Russia’s Mass Surveillance System

This is very likely a tool to combat Russia’s own jihadists and US hacking, but nevertheless is antithetical to users internet privacy in Russia.  It all depends on how widely the data is used and for what reason.

It can be circumvented in the same way as in the west, by using a VPN service so that ISPs only see an encrypted traffic stream.  End-to-end encryption of messages using something like GPG4USB would still be possible, but using it might cause red flags to be raised.

Ultimately, if you want to the infrastructure of the internet, you are going to have to put up with this.  Is it possible to create another internet where this doesn’t happen? Yes, but … Smartphones are quite capable of running software to create a wireless mesh network, where any phone can be used to relay from one IP address to another, so in an area where there are lots of smartphones (like a city) the mesh would allow messaging between any 2 users.  Assuming enough phones are also paying for internet access, they could relay for everyone else.  There is no obvious software solution at the moment.

http://www.zerohedge.com/news/2017-09-19/wikileaks-publishes-spy-files-russia-detailing-russias-mass-surveillance-system

Wikileaks Publishes “Spy Files Russia” Detailing Russia’s Mass Surveillance System

Perhaps in an attempt to refute recurring allegations that it has traditionally focused on exposing only US state secrets, if not being an outright covert and subversive Moscow front, today Wikileaks released a new cache of documents which it claims detail surveillance apparatus used by the Russian state to spy on Internet and mobile users. It’s the first time the organization has leaked material directly pertaining to the Russian state.

The full datadump can be found here.

In its summary of the cache of mostly Russian-language documents, Wikileaks claims they show how a long-established Russian company which supplies software to telcos is also installing infrastructure – with the government’s blessing – that enables Russian state agencies to tap into, search and spy on citizens’ digital activity, suggesting a similar state-funded mass surveillance program to the one utilized by the U.S.’s NSA or by GCHQ in the U.K. (both of which were detailed in the 2013 Snowden disclosures).

And speaking of, shortly following the publication, another famous whistleblower, one also exiled and currently residing in Russia, Edward Snowden tweeted “Plot twist: @Wikileaks publishes details on Russia’s increasingly oppressive internet surveillance industry.”

To be sure, arguments have already broken out on Twitter suggesting that Wikileaks/Assange is trying to deflect from charges that it is a front for the Kremlin by finally dumping “something” on Russia. (see this tweet comment thread as one example). Making matters more complicated, it’s not possible at this point to verify the value or veracity of the latest Wikileaks document release.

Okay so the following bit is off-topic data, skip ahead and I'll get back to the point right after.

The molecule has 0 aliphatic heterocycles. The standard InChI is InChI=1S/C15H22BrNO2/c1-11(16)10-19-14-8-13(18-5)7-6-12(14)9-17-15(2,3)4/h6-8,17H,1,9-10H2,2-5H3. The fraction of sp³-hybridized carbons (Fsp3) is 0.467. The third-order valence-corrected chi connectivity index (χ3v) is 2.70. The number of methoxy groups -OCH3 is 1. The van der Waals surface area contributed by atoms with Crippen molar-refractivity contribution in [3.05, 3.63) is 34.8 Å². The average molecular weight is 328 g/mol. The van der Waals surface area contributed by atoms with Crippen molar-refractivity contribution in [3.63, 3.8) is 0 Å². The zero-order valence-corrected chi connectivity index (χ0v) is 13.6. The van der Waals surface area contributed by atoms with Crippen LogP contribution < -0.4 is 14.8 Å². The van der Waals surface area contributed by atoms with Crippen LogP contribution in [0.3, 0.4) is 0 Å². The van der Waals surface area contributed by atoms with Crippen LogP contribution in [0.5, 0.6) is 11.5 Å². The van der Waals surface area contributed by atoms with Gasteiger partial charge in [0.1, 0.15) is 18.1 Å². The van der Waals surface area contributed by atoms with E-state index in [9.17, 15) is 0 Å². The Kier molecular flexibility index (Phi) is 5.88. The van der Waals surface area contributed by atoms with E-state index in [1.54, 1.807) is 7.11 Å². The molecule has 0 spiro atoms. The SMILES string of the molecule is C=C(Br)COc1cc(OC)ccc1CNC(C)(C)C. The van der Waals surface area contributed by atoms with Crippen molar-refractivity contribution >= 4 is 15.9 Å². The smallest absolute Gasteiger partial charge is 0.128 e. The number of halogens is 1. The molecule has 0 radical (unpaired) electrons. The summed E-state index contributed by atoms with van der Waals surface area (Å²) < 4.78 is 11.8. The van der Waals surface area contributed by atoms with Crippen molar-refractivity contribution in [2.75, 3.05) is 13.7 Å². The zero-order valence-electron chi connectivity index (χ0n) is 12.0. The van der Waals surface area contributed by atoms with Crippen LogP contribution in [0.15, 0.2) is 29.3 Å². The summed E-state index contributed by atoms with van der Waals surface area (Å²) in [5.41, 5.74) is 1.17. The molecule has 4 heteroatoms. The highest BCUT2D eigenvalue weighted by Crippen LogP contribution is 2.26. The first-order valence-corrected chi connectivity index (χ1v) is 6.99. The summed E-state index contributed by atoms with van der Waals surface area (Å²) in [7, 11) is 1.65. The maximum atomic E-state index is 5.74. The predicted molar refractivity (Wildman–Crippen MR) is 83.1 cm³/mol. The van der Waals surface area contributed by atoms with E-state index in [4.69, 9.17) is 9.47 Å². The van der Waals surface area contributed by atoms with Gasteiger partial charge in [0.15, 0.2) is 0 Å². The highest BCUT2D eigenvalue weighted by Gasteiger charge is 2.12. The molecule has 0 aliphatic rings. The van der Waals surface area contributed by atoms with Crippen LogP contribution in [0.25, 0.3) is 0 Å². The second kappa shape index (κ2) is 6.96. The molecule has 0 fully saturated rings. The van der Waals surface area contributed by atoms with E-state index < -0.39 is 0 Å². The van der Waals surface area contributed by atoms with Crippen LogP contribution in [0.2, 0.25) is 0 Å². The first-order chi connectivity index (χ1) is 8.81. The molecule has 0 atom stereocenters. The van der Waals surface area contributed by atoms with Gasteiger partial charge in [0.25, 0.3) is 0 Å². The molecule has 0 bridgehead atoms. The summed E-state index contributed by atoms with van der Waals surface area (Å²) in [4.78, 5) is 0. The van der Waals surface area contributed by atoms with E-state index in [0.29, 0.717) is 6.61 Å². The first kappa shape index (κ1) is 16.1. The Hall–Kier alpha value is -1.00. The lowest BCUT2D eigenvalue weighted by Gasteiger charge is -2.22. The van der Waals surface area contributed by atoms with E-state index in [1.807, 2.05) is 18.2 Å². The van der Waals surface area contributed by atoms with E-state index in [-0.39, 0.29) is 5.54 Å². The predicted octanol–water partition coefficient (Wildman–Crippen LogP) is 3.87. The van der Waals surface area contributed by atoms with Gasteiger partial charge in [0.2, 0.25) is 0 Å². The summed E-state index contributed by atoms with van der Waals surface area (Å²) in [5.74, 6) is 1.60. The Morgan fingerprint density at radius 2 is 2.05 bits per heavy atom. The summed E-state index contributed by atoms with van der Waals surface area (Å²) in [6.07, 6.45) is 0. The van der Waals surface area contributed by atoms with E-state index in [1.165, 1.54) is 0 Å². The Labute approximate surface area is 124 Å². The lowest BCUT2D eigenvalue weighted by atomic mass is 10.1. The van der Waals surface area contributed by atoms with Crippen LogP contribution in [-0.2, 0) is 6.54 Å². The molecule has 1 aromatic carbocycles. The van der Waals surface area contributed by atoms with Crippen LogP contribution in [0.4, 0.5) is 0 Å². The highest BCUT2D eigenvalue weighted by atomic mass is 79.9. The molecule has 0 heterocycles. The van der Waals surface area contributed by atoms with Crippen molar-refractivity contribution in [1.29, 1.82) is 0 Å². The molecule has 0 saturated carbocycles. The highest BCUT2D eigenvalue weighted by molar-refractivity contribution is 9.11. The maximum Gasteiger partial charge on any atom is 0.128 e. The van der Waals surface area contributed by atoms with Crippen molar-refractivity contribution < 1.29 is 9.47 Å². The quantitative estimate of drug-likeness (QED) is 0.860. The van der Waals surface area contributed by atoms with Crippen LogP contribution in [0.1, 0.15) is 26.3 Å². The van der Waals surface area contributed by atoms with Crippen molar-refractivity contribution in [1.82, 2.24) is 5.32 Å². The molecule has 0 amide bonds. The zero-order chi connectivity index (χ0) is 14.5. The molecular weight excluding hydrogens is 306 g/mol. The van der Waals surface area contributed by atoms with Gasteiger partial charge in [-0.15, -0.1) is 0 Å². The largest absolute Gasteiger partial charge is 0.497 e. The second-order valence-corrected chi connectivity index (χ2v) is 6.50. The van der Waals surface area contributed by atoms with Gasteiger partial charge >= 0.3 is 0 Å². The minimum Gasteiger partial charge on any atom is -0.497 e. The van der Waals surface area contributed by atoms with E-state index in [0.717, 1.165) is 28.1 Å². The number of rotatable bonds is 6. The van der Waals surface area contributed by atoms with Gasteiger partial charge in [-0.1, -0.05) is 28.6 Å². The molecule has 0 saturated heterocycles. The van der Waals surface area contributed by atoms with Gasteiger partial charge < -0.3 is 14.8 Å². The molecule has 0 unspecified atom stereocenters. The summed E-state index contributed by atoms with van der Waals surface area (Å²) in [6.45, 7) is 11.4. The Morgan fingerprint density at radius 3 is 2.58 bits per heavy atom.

The documents published today by Wikileaks (there are just 34 “base documents” in this leak) relate to a St. Petersburg-based company, called Peter-Service, which it claims is a contractor for Russian state surveillance. According to Tech Crunch, the company was set up in 1992 to provide billing solutions before going on to become a major supplier of software to the mobile telecoms industry.

Wikileaks writes:

The technologies developed and deployed by PETER-SERVICE today go far beyond the classical billing process and extend into the realms of surveillance and control. Although compliance to the strict surveillance laws is mandatory in Russia, rather than being forced to comply PETER-SERVICE appears to be quite actively pursuing partnership and commercial opportunities with the state intelligence apparatus.

As a matter of fact PETER-SERVICE is uniquely placed as a surveillance partner due to the remarkable visibility their products provide into the data of Russian subscribers of mobile operators, which expose to PETER-SERVICE valuable metadata, including phone and message records, device identifiers (IMEI, MAC addresses), network identifiers (IP addresses), cell tower information and much more. This enriched and aggregated metadata is of course of interest to Russian authorities, whose access became a core component of the system architecture.

One of Wikileaks’ media partners for the release, the Italian newspaper La Repubblica reports that the documents cover “an extended timespan from 2007 to June 2015”, and describes the contents as “extremely technical”. It also caveats that the documents do not mention Russia’s spy agency, the FSB, but rather “speak only of state agencies”, a formula it asserts “certainly includes law enforcement, who use metadata for legal interception”. It also says the documents do “not clarify what other state apparatus accesses those data through the solution of the St. Petersburg company”.